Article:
Prolific director, producer, actor and screenwriter Tyler Perry will deliver the keynote address at Emory University’s 177th Commencement ceremony and receive an honorary doctor of letters degree, University President Gregory Fenves announced in a student-wide email on March 1. He will address the class of 2022 on May 9 on the Emory Quadrangle. 

Perry is acclaimed for the 20 stage plays, 17 feature films and seven television shows he has developed, most notably the television series “Tyler Perry’s House of Payne.” Additionally, he is well-known for creating and portraying the character Madea, an elderly and tough woman, in several films, plays and television series. 

In 2015, Perry acquired the 330-acre former military base Fort McPherson in Atlanta and converted it into the Tyler Perry Studios. It is now one of the largest film studios in the nation and is the first major motion picture production facility to be exclusively owned by a Black person.

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In recent years, Perry has received several accolades for his humanitarian work, both personally and through his philanthropic foundation, the Perry Foundation. The foundation has developed a significant number of projects designed to uplift the economically disadvantaged, many of which are based in Atlanta. Perry has a history of covering the expenses of rent, college education and funerals for those in need.

In 2020, Perry was awarded the Governor’s Award from the Primetime Emmy Awards and was included in Time’s list of the 100 most influential people. The following year, he received the Jean Hersholt Humanitarian Award from the Academy Awards.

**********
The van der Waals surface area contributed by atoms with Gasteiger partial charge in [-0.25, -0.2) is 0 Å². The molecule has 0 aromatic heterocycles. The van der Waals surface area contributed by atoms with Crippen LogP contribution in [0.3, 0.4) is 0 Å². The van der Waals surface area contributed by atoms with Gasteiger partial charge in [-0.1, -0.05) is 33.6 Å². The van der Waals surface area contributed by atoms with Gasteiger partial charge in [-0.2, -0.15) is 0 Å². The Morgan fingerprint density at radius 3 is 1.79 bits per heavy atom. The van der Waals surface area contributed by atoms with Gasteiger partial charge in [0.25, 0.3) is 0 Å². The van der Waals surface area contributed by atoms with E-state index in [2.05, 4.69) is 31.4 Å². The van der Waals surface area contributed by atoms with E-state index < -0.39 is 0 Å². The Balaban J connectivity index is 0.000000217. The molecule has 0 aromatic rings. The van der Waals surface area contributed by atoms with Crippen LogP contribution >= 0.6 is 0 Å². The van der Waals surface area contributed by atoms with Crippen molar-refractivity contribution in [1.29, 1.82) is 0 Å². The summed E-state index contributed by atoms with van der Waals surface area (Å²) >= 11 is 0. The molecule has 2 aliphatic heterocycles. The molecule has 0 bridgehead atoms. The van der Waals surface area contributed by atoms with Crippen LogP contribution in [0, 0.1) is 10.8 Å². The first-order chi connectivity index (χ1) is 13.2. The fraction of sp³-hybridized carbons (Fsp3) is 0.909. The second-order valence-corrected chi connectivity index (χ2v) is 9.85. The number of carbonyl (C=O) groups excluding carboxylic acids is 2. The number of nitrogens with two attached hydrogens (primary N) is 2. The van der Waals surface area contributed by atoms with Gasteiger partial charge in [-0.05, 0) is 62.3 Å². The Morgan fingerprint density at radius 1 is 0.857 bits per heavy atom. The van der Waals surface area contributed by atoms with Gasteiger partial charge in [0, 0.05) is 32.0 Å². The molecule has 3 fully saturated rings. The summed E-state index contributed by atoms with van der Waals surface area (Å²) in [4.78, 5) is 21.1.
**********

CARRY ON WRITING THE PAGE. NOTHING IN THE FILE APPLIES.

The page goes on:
“Whether funding scholarships for talented students, covering the grocery bills of elderly Atlanta residents, or supporting global disaster relief, [Perry] is renowned for creating opportunities and giving back to his community,” Fenves wrote in the email.

The press release also announced that Sally Q. Yates and Louise (Lou) R. Glenn will receive honorary degrees. 

Yates, an Atlanta native, was appointed as the United States Deputy Attorney General by President Barack Obama in 2015. She served as Acting Attorney General under the Trump administration for 10 days before being dismissed for insubordination on Jan. 30, 2017 after instructing the justice department to not defend Executive Order 13769, known as the “Muslim ban.” This executive order temporarily banned the admission of refugees and barred travel from several Muslim-majority countries. 

Glenn is a founding trustee of The Wilbur & Hilda Glenn Family Foundation, where she has supported initiatives on cancer treatment. The Glenn Family Breast Center, Emory’s Winship Cancer Institute’s first named center for a specific type of cancer, was established in 2013 through gifts from the foundation.